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MasterCard's keys to survival

The credit card underdog is taking on rival Visa with smart technology, memorable marketing, and global ambition. But what happens when consumers put their cards away?

By Telis Demos, writer-reporter
Last Updated: October 23, 2008: 9:55 AM ET

CEO Selander, at headquarters in Purchase, N.Y., wants a bigger share of customers' wallets.
The evolution of the swipe The evolution of the swipe The evolution of the swipe
The move from carbon paper to "wave" is part ofa long series of (sometimes successful) credit card innovations.

(Fortune Magazine) -- On the desktop screens at MasterCard Worldwide, you can see the economic pulse of the globe in real time. In the suburban St. Louis control center of MasterCard's global-payments network, rows of analysts keep watch over the flow of nearly 20 billion transactions a year in 210 countries, more than the United Nations has members. When the matrix of green lights flashes a red spot, the money traffic controllers immediately reroute the transactions to keep commerce flowing.

Meanwhile, in suburban New York City, the staff at MasterCard Advisors monitors the payment network, plus surveys and other outside data, to produce bulletins on America's retail health. In early October, days before retailers released their monthly results, Advisors noted sharply dropping consumer sales during September, with furniture down 13.3% and electronics falling 13.8% from a year ago.

"Toward the end of the month the declines were into the high teens," says vice president Michael McNamara. "That coincided with financial news. Consumers are at the eye of the storm."

MasterCard (MA) is at the center of it as well. Concern about credit card debt is front-page news. The company's well-being is closely tied to consumer spending and to the fate of its thousands of business partners: the banks.

"As the economy and our customers suffer, we're going to suffer," says Robert Selander, CEO of MasterCard since 1997. "Our customers' appetites are going to be very reduced next year because of the new challenges they're facing."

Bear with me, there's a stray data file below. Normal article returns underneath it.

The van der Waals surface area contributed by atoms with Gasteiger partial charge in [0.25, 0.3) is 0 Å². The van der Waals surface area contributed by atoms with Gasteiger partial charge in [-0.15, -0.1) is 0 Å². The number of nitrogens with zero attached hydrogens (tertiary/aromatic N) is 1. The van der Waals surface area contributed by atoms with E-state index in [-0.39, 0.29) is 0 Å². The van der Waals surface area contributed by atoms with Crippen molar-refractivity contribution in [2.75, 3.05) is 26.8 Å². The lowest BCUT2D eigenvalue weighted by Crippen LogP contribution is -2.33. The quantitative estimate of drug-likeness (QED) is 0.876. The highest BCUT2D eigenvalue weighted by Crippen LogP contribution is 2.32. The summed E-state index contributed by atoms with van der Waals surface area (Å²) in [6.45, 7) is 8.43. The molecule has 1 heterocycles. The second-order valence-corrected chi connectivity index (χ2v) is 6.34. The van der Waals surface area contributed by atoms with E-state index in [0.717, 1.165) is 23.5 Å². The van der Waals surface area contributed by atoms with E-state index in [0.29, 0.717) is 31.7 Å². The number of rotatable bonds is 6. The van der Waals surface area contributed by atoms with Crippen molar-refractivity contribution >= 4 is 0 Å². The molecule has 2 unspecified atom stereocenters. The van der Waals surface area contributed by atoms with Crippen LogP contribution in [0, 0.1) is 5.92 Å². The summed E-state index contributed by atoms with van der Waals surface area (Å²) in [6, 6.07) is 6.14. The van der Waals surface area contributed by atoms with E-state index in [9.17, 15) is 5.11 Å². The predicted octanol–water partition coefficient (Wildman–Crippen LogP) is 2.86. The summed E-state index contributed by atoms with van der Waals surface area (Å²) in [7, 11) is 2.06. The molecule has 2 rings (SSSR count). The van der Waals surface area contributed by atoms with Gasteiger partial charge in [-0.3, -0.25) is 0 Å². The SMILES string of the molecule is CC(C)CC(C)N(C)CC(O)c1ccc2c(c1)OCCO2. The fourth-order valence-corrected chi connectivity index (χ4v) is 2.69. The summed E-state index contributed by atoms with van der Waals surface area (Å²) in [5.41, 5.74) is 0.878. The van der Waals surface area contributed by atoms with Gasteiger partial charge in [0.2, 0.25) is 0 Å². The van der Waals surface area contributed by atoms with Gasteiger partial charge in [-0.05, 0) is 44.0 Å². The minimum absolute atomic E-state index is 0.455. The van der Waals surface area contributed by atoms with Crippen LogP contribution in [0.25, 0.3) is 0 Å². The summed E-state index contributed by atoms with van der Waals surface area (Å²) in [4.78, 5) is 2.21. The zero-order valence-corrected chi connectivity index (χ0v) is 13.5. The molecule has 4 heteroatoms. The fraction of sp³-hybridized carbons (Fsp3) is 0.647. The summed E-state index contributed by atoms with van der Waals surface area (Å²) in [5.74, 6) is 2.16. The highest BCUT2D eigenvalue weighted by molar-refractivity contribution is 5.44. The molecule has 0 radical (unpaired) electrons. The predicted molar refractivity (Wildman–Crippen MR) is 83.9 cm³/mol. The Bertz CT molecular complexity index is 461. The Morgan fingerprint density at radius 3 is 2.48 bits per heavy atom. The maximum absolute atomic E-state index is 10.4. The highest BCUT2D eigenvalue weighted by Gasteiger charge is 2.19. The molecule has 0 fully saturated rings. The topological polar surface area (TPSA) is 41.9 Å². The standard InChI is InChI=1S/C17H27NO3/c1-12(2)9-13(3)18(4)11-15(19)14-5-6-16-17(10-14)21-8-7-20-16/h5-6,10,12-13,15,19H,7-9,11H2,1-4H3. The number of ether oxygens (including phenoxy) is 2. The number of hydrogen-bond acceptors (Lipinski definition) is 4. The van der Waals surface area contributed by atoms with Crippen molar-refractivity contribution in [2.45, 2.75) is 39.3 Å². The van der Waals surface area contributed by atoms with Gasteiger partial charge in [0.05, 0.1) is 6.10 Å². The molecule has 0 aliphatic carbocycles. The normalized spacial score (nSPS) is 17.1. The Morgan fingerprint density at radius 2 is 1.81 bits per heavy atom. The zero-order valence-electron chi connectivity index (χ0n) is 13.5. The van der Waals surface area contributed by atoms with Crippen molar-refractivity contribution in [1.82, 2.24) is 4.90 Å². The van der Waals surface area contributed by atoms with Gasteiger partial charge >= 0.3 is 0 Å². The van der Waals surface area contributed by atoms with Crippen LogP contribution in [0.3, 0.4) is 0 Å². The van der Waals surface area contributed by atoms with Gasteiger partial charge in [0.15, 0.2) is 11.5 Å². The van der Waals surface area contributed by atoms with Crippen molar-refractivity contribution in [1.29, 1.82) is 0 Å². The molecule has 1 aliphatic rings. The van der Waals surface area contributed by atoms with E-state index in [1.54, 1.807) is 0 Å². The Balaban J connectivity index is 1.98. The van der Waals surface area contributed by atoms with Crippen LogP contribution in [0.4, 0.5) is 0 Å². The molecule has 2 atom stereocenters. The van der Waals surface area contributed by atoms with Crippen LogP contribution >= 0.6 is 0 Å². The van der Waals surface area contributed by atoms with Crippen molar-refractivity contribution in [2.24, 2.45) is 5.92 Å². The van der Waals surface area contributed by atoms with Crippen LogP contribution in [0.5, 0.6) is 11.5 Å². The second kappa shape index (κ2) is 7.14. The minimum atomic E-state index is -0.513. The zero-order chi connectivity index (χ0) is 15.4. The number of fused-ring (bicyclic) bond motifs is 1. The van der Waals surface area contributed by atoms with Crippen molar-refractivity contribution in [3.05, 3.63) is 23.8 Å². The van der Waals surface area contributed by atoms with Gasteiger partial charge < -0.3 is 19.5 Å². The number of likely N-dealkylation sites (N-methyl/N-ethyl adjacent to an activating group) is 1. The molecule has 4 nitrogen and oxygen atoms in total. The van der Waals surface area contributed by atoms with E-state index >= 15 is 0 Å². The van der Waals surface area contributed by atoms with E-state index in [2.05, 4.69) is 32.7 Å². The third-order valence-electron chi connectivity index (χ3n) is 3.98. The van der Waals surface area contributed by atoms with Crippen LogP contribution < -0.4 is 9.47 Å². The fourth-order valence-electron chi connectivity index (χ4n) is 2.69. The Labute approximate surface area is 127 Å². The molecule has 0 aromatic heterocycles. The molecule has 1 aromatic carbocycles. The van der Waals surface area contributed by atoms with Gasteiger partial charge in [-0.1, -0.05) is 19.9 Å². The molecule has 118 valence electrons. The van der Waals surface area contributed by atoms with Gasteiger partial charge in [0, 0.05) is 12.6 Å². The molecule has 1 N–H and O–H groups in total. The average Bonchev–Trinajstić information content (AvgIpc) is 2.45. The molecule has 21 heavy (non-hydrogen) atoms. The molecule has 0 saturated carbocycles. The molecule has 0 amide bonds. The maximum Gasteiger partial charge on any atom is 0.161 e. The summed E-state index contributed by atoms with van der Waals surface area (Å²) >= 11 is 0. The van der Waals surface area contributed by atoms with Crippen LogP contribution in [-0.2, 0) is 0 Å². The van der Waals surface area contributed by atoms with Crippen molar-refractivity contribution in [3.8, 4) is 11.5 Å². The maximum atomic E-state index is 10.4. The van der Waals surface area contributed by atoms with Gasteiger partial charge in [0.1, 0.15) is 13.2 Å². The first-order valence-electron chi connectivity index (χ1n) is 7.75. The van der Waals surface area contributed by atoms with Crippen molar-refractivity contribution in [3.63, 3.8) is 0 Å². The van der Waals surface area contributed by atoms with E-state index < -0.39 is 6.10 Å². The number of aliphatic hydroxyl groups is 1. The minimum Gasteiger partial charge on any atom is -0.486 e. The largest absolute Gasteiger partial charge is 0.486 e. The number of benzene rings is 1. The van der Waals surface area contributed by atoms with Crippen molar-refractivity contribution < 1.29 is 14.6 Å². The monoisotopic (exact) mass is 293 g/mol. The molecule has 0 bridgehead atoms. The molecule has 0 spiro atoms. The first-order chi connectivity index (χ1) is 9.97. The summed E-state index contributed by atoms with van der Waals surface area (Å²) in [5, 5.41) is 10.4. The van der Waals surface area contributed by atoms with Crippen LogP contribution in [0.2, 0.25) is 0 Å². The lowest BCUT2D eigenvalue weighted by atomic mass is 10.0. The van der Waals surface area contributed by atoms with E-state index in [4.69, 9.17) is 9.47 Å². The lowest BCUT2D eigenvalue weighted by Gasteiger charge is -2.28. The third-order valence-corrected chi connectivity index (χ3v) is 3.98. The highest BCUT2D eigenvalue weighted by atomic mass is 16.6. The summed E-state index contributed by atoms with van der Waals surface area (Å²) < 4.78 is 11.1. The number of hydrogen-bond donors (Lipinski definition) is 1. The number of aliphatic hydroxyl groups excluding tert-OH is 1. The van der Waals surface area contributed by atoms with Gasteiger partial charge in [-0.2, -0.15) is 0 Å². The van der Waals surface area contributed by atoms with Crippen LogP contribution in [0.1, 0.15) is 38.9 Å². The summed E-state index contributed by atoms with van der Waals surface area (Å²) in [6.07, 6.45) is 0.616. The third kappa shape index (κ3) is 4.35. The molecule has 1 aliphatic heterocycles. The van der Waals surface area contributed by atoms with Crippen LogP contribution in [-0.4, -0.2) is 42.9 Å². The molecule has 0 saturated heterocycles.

MasterCard, which started in 1966 as a bank-owned entity to promote cards and transmit payments, has been fending for itself since 2006, when it went public. Last year it generated revenue of $4.1 billion, up 24% from 2006, putting it close to entering the Fortune 500 for the first time (it ranked No. 548 last year on the Fortune 1,000). The company has gained a reputation as a smart competitor, wielding new technology (key fobs as credit cards), memorable advertising (its "priceless" campaign), and global reach (three billion cardholders and offices in 40 countries).

At the same time, the company is being tested by enormous challenges, including the historic worldwide financial crisis, waves of litigation over the fees it charges, and relentless competition from its larger rival, Visa (V). (That company, which went public this year, already has the revenues to qualify it for next year's Fortune 500.) What makes Selander upbeat in the midst of crisis, however, is talking about potential business he doesn't have yet from people still using paper money for tens of trillions of dollars' worth of transactions.

"One of the great opportunities, for us and our name-brand competitors, is to grow the pie." Or in credit card industry talk, to "plasticize" the world.

In fact, MasterCard is more like an IT company with great TV commercials. It does not lend money to consumers (its customers, the banks, do that) or set rates for their credit cards, but instead collects fees from banks to electronically zip from banks to merchants the billions of tiny loans and withdrawals we all make every day. The more swipes we make - regardless of whether we can afford that new plasma TV or whether banks will have to write down the loans to us - the more money MasterCard makes.